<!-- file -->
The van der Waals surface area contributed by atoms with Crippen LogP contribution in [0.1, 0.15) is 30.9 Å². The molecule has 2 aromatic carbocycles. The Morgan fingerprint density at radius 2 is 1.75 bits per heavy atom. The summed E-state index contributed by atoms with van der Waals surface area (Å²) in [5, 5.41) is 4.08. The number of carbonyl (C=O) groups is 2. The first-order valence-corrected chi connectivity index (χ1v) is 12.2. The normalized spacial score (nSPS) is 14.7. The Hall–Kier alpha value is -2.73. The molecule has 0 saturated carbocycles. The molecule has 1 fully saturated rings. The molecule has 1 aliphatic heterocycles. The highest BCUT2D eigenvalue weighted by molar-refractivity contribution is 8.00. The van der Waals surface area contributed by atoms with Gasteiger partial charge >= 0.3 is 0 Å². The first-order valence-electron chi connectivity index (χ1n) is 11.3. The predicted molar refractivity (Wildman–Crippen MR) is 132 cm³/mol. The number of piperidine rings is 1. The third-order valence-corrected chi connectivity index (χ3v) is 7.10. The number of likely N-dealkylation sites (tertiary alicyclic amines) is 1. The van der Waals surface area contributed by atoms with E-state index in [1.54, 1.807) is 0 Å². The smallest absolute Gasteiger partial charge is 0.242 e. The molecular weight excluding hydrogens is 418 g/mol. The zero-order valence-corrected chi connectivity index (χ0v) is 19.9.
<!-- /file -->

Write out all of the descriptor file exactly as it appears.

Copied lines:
The van der Waals surface area contributed by atoms with Crippen LogP contribution in [0.1, 0.15) is 30.9 Å². The molecule has 2 aromatic carbocycles. The Morgan fingerprint density at radius 2 is 1.75 bits per heavy atom. The summed E-state index contributed by atoms with van der Waals surface area (Å²) in [5, 5.41) is 4.08. The number of carbonyl (C=O) groups is 2. The first-order valence-corrected chi connectivity index (χ1v) is 12.2. The normalized spacial score (nSPS) is 14.7. The Hall–Kier alpha value is -2.73. The molecule has 0 saturated carbocycles. The molecule has 1 fully saturated rings. The molecule has 1 aliphatic heterocycles. The highest BCUT2D eigenvalue weighted by molar-refractivity contribution is 8.00. The van der Waals surface area contributed by atoms with Gasteiger partial charge >= 0.3 is 0 Å². The first-order valence-electron chi connectivity index (χ1n) is 11.3. The predicted molar refractivity (Wildman–Crippen MR) is 132 cm³/mol. The number of piperidine rings is 1. The third-order valence-corrected chi connectivity index (χ3v) is 7.10. The number of likely N-dealkylation sites (tertiary alicyclic amines) is 1. The van der Waals surface area contributed by atoms with E-state index in [1.54, 1.807) is 0 Å². The smallest absolute Gasteiger partial charge is 0.242 e. The molecular weight excluding hydrogens is 418 g/mol. The zero-order valence-corrected chi connectivity index (χ0v) is 19.9.